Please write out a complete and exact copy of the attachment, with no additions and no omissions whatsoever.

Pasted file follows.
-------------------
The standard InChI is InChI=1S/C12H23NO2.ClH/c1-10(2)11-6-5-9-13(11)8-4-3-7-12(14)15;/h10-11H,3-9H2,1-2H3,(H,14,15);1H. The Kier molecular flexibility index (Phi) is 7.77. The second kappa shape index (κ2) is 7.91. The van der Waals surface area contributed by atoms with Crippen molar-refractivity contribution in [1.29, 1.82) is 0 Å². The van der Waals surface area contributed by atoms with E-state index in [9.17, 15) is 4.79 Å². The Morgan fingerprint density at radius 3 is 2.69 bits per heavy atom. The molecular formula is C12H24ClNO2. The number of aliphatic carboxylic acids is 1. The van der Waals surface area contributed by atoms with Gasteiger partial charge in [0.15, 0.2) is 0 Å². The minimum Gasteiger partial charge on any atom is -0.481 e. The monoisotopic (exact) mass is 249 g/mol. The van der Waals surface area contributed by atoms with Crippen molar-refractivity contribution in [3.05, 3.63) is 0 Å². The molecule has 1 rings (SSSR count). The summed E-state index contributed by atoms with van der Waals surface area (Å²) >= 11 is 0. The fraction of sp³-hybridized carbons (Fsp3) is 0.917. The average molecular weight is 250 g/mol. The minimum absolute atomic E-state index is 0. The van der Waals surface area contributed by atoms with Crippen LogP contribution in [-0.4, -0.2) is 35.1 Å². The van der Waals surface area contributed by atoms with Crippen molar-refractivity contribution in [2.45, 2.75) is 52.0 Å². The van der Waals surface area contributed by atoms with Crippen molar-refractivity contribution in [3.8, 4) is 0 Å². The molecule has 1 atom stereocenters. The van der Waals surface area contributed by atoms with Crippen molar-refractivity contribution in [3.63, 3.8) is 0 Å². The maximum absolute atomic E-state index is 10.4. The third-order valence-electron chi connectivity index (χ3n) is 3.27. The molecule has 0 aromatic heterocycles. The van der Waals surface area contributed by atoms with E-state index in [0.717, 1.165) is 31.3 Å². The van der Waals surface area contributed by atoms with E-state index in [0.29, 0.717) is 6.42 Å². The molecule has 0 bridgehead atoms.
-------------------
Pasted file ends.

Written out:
The standard InChI is InChI=1S/C12H23NO2.ClH/c1-10(2)11-6-5-9-13(11)8-4-3-7-12(14)15;/h10-11H,3-9H2,1-2H3,(H,14,15);1H. The Kier molecular flexibility index (Phi) is 7.77. The second kappa shape index (κ2) is 7.91. The van der Waals surface area contributed by atoms with Crippen molar-refractivity contribution in [1.29, 1.82) is 0 Å². The van der Waals surface area contributed by atoms with E-state index in [9.17, 15) is 4.79 Å². The Morgan fingerprint density at radius 3 is 2.69 bits per heavy atom. The molecular formula is C12H24ClNO2. The number of aliphatic carboxylic acids is 1. The van der Waals surface area contributed by atoms with Gasteiger partial charge in [0.15, 0.2) is 0 Å². The minimum Gasteiger partial charge on any atom is -0.481 e. The monoisotopic (exact) mass is 249 g/mol. The van der Waals surface area contributed by atoms with Crippen molar-refractivity contribution in [3.05, 3.63) is 0 Å². The molecule has 1 rings (SSSR count). The summed E-state index contributed by atoms with van der Waals surface area (Å²) >= 11 is 0. The fraction of sp³-hybridized carbons (Fsp3) is 0.917. The average molecular weight is 250 g/mol. The minimum absolute atomic E-state index is 0. The van der Waals surface area contributed by atoms with Crippen LogP contribution in [-0.4, -0.2) is 35.1 Å². The van der Waals surface area contributed by atoms with Crippen molar-refractivity contribution in [2.45, 2.75) is 52.0 Å². The van der Waals surface area contributed by atoms with Crippen molar-refractivity contribution in [3.8, 4) is 0 Å². The molecule has 1 atom stereocenters. The van der Waals surface area contributed by atoms with Crippen molar-refractivity contribution in [3.63, 3.8) is 0 Å². The maximum absolute atomic E-state index is 10.4. The third-order valence-electron chi connectivity index (χ3n) is 3.27. The molecule has 0 aromatic heterocycles. The van der Waals surface area contributed by atoms with E-state index in [0.717, 1.165) is 31.3 Å². The van der Waals surface area contributed by atoms with E-state index in [0.29, 0.717) is 6.42 Å². The molecule has 0 bridgehead atoms.